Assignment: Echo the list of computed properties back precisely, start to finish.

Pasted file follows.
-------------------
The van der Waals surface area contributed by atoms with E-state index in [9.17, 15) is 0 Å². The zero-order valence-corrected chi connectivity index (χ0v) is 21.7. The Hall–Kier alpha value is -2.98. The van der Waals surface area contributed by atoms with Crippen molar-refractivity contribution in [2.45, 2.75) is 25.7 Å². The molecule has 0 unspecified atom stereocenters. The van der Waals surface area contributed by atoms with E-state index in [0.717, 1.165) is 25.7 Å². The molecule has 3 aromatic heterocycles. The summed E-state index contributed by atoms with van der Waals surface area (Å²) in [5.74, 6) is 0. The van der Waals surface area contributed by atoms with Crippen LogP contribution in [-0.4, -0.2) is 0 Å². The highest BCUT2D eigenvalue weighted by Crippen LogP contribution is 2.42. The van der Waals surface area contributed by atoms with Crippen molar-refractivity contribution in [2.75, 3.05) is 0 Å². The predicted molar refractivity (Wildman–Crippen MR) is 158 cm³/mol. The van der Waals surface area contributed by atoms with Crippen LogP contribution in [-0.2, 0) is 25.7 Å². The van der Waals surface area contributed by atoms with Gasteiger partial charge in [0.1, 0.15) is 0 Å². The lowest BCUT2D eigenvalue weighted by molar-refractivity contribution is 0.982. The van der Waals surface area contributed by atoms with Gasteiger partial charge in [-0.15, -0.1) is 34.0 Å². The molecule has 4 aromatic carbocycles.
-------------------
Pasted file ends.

The van der Waals surface area contributed by atoms with E-state index in [9.17, 15) is 0 Å². The zero-order valence-corrected chi connectivity index (χ0v) is 21.7. The Hall–Kier alpha value is -2.98. The van der Waals surface area contributed by atoms with Crippen molar-refractivity contribution in [2.45, 2.75) is 25.7 Å². The molecule has 0 unspecified atom stereocenters. The van der Waals surface area contributed by atoms with E-state index in [0.717, 1.165) is 25.7 Å². The molecule has 3 aromatic heterocycles. The summed E-state index contributed by atoms with van der Waals surface area (Å²) in [5.74, 6) is 0. The van der Waals surface area contributed by atoms with Crippen LogP contribution in [-0.4, -0.2) is 0 Å². The highest BCUT2D eigenvalue weighted by Crippen LogP contribution is 2.42. The van der Waals surface area contributed by atoms with Crippen molar-refractivity contribution in [2.75, 3.05) is 0 Å². The predicted molar refractivity (Wildman–Crippen MR) is 158 cm³/mol. The van der Waals surface area contributed by atoms with Crippen LogP contribution in [-0.2, 0) is 25.7 Å². The van der Waals surface area contributed by atoms with Gasteiger partial charge in [0.1, 0.15) is 0 Å². The lowest BCUT2D eigenvalue weighted by molar-refractivity contribution is 0.982. The van der Waals surface area contributed by atoms with Gasteiger partial charge in [-0.15, -0.1) is 34.0 Å². The molecule has 4 aromatic carbocycles.